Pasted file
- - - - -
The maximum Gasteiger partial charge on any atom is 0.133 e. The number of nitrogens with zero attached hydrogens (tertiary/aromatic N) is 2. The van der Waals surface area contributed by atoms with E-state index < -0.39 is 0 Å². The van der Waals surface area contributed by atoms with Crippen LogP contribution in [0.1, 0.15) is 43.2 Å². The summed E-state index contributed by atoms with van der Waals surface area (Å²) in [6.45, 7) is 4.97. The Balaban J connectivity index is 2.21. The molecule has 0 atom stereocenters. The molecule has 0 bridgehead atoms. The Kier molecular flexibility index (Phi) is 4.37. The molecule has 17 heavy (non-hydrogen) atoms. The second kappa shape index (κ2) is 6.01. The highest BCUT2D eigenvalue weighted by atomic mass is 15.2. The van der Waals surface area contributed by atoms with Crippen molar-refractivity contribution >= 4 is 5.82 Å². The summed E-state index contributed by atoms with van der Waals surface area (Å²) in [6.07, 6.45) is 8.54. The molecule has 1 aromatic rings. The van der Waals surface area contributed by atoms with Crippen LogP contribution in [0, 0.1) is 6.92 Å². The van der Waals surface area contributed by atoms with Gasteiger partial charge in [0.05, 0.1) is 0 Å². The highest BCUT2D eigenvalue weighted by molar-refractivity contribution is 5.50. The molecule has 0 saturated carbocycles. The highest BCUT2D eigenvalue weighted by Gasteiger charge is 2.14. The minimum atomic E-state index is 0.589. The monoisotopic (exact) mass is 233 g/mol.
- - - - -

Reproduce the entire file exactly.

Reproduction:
The maximum Gasteiger partial charge on any atom is 0.133 e. The number of nitrogens with zero attached hydrogens (tertiary/aromatic N) is 2. The van der Waals surface area contributed by atoms with E-state index < -0.39 is 0 Å². The van der Waals surface area contributed by atoms with Crippen LogP contribution in [0.1, 0.15) is 43.2 Å². The summed E-state index contributed by atoms with van der Waals surface area (Å²) in [6.45, 7) is 4.97. The Balaban J connectivity index is 2.21. The molecule has 0 atom stereocenters. The molecule has 0 bridgehead atoms. The Kier molecular flexibility index (Phi) is 4.37. The molecule has 17 heavy (non-hydrogen) atoms. The second kappa shape index (κ2) is 6.01. The highest BCUT2D eigenvalue weighted by atomic mass is 15.2. The van der Waals surface area contributed by atoms with Crippen molar-refractivity contribution >= 4 is 5.82 Å². The summed E-state index contributed by atoms with van der Waals surface area (Å²) in [6.07, 6.45) is 8.54. The molecule has 1 aromatic rings. The van der Waals surface area contributed by atoms with Crippen LogP contribution in [0, 0.1) is 6.92 Å². The van der Waals surface area contributed by atoms with Gasteiger partial charge in [0.05, 0.1) is 0 Å². The highest BCUT2D eigenvalue weighted by molar-refractivity contribution is 5.50. The molecule has 0 saturated carbocycles. The highest BCUT2D eigenvalue weighted by Gasteiger charge is 2.14. The minimum atomic E-state index is 0.589. The monoisotopic (exact) mass is 233 g/mol.